I'm curious how to best estimate the time per transaction as the existing number of transactions double/triple/10x.

Currently I know the infrastructure of federated endpoints is meant to optimize for speed. Stellar transactions are very fast in comparison to larger digital currency (ie. Bitcoin/Ethereum).

Is there a clear sense of how the transaction costs, in regards to time, will grow/change based on the network's size?


On Google's cloud servers they managed 36,000,000 transactions per second hour. Visa handles 24,000. So as far as time goes I suspect it will take the same amount of time as it does now unless it gets way way bigger than Visa. Even then there are likely still ways it can be better optimized but we haven't gotten to the point where it's a concern.

The fee is always equal to the number of operations times the base fee which is currently set at 0.00001 XLM (0.000004 USD) and will remain mostly fixed.

edit: per hour not per second. 36,000,000 transactions/hour = 10,000 transactions/second.

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  • 2
    Those tests don't seem that realistic but are useful to get an idea of the upper bound - at the end of the day the limits are defined by the hardware and network connectivity that validators are using. If most validators are cheap (and ideally we can keep the bar of entry for validators low), the software has to compensate for it. We had people try to run core on raspberry pi - of course that won't scale to large number of tx/s (but would be extremely cheap), the other extreme is everybody pays big $$ for running in GCP. The good news is that the cost of transactions is not tied to validators – MonsieurNicolas Jan 18 '18 at 2:48

Throughput is 1000 transactions per second. If the network load was demanding 2000 transactions in a second then it would take 2 seconds to fulfill that need. If that need was maintained for 4 hours, then how long does it take the last transaction at the 4th hour to process?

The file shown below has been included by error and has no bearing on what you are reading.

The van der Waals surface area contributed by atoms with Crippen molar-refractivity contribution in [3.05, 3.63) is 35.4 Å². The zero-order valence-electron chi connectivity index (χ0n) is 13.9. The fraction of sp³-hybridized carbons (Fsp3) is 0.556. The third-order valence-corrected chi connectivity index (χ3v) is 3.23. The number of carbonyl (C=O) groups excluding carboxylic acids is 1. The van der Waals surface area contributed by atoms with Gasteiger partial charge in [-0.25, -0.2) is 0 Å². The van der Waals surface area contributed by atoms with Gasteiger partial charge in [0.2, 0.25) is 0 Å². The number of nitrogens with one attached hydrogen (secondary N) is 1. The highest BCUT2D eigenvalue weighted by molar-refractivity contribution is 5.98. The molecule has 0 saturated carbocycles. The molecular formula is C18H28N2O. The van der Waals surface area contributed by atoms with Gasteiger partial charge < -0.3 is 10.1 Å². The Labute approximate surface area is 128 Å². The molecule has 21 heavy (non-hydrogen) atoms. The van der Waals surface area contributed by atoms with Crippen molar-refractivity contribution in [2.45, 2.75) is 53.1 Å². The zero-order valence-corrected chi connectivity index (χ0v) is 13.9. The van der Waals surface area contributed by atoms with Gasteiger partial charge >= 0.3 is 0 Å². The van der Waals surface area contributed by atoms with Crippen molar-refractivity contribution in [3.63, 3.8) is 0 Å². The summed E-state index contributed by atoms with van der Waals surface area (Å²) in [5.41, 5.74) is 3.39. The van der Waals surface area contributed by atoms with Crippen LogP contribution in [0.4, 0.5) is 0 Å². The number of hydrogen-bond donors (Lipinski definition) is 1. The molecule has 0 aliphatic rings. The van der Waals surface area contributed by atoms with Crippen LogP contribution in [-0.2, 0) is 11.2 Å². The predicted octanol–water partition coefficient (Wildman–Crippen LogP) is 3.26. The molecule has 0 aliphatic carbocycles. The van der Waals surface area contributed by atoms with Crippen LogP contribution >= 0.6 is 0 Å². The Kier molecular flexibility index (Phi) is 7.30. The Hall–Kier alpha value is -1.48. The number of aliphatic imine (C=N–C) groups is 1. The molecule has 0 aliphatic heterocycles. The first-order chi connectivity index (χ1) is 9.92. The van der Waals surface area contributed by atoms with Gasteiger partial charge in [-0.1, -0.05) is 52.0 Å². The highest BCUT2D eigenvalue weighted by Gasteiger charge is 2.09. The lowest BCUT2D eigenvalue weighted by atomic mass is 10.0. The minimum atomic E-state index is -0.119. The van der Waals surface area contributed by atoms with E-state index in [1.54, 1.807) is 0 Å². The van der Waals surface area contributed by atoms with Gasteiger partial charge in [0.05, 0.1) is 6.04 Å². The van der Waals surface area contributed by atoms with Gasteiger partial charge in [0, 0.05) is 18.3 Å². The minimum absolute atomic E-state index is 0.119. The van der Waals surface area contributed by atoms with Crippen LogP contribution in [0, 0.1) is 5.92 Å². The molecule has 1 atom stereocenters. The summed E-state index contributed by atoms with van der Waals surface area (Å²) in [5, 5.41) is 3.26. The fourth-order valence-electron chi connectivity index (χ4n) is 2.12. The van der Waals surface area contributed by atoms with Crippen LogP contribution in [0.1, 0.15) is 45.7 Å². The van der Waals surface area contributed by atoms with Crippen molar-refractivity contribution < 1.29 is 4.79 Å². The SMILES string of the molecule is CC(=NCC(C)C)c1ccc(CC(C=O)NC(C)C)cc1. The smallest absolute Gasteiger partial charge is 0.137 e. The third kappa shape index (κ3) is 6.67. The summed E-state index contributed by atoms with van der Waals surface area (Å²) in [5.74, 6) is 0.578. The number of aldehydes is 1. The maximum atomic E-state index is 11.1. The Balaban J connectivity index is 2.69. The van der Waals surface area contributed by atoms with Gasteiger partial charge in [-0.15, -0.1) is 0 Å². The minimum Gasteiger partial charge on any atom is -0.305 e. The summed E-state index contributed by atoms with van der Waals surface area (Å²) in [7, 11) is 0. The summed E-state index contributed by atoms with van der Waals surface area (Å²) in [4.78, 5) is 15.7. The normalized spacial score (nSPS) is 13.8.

I think this is the type of question this is asking. I will try to answer:

At the end of the 4th hour we have been asked to process 8000 transactions. Of those, only 4000 were fulfilled. That means we need 4 more hours to fulfil the last transaction. Let us try to put this in a formula, but please note this formula is taking into account a constant need where in reality need fluctuates. We also need to know the current backlog size.

Trx Backlog Qty

4 hours * 60 mins * 60 secs * 1000 unfulfilled trxs = 14,400,000

Transaction Wait Time (Seconds)

Trx Backlog Qty (14.4M) / XLM Transactions Per Second (1000)

Transaction Wait Time (Seconds) = 14,400 seconds = 4 hours

One more example at x7 overload over 5 hours.

Trx Backlog Qty

5 hours * 60 mins * 60 secs * 6000 unfulfilled trxs = 108,000,000

Transaction Wait Time (Seconds)

108,000,000 / 1000 = 108,000 seconds = 30 Hours

It would take 30 hours for the last transaction at the 5th hour to process.

This is why when an ICO happens on ETH, people have to wait a long time for a transaction to process.


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